John Michael McDonagh’s Calvary
is not a film that shies away from big questions: about life and death,
faith and doubt, virtue and sin. It also doesn’t shy away from
eccentric personalities, with a long string of characters who are
essentially embodied quirks. But instead of delicious gallows humor, we
get a blunt instrument in cinematic form. Set in a seaside Irish town, Calvary
opens with a striking, squarely framed shot of Brendan Gleeson’s face:
tired eyes, deep creases, thick white beard splotched with patches of
carrot. The opening line, as Gleeson himself notes, is even more
startling: “I first tasted semen when I was 7 years old.” We’re in a
confessional booth, but the only face we see is that of Father James
(Gleeson) as his parishioner recounts childhood rape at the hands of a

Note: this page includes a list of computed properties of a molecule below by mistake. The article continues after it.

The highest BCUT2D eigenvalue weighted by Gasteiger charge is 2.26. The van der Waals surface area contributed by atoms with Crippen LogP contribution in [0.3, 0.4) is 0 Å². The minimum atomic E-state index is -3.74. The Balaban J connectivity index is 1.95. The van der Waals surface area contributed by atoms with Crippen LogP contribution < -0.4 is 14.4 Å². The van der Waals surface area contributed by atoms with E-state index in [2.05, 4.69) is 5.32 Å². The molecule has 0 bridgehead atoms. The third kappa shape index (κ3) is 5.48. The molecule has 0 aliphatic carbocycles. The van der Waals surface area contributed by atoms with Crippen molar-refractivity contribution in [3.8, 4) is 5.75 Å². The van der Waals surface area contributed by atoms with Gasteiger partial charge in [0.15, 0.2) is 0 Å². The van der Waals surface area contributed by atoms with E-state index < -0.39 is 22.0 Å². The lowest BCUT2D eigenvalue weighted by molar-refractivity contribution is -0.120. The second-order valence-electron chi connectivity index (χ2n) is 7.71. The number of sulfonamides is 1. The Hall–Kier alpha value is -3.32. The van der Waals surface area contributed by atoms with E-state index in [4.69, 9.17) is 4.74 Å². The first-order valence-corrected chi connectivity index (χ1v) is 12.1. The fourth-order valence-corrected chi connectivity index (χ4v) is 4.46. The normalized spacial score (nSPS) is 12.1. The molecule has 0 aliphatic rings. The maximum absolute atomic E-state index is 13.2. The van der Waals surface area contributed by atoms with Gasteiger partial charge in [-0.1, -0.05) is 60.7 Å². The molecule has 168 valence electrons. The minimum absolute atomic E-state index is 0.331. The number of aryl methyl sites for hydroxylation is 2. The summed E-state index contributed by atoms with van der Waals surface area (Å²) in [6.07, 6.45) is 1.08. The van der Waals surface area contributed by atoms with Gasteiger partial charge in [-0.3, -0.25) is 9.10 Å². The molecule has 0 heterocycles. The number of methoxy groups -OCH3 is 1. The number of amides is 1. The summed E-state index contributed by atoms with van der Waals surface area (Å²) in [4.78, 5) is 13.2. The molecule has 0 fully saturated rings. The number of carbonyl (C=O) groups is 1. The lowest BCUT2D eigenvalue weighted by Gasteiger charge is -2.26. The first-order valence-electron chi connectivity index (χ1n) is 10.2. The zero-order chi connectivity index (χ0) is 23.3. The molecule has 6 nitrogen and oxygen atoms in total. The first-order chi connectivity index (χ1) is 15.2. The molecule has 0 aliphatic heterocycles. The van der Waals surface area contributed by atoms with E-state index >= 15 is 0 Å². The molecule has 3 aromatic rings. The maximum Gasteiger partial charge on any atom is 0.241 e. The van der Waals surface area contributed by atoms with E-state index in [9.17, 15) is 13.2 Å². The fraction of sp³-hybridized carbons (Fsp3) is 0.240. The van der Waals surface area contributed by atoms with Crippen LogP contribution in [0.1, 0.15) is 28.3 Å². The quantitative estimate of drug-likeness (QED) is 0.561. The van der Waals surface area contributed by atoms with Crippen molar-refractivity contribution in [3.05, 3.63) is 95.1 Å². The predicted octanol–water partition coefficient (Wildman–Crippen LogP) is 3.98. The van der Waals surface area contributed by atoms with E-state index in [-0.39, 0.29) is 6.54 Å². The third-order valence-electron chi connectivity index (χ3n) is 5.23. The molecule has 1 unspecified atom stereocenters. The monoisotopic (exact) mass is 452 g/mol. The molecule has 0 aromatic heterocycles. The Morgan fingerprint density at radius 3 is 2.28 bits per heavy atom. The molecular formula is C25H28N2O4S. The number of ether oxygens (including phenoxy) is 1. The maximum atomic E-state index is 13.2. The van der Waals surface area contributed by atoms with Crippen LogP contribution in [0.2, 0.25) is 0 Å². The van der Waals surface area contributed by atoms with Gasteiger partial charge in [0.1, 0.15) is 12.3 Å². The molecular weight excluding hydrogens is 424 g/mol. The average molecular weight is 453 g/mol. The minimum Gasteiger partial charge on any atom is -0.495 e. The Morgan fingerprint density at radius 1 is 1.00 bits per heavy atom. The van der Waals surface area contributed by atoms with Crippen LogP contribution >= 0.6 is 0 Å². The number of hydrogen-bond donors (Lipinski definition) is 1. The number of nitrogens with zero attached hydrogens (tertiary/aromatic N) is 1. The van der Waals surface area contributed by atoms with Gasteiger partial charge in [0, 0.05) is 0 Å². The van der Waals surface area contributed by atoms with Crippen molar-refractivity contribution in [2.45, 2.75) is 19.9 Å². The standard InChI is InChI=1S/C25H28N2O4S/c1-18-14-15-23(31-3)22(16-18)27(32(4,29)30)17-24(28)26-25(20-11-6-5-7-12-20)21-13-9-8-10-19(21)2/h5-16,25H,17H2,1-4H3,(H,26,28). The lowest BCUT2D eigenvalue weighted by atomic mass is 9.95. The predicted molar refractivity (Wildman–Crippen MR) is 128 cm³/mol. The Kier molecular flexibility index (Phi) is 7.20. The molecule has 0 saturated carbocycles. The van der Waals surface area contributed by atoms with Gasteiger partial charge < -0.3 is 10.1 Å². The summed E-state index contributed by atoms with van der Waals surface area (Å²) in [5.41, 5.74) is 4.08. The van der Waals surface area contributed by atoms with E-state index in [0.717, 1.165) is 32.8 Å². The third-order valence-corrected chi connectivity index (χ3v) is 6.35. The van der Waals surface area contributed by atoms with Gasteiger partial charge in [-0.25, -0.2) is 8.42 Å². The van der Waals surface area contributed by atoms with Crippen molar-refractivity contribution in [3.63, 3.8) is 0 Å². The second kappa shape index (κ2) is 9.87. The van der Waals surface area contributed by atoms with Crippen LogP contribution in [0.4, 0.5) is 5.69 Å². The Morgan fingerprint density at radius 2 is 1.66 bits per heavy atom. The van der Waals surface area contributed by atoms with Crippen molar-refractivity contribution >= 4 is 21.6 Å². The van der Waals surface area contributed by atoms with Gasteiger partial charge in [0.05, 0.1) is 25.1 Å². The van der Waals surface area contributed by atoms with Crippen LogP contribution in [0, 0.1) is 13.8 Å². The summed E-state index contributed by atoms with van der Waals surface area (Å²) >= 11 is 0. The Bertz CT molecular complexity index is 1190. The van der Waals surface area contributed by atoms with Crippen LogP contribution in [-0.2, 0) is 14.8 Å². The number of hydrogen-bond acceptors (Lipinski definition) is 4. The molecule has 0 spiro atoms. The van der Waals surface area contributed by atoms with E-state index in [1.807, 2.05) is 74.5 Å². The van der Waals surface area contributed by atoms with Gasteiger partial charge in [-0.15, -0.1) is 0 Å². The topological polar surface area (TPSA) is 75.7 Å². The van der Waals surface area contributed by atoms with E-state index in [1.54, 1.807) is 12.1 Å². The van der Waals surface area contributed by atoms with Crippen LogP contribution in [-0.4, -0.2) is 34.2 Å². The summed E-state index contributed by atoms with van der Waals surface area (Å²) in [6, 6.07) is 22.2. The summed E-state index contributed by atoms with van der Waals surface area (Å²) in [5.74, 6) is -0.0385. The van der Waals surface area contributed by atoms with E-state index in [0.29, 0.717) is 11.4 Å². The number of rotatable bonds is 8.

priest—and then details his plans to kill James the following Sunday.
James knows who has threatened him, but we don’t, so as we meet a parade
of villagers—a boozing, abusive butcher (Chris O’Dowd), a stock-market
crook (Dylan Moran), an atheistic doctor (Aidan Gillen)—we ask who it
is. Gleeson, a bear of an actor, can balance dark comedy and compassion,
and he bleeds contempt for the Catholic church’s complacency. But
McDonagh—unlike his brother Martin, a playwright and the director of In Bruges—is
less assured when it comes to juggling these instincts, making for a
lumbering slog to a not-so-surprising reveal.
Critic’s Grade: B-
SEE IT: Calvary is rated R. It opens Friday at Fox Tower.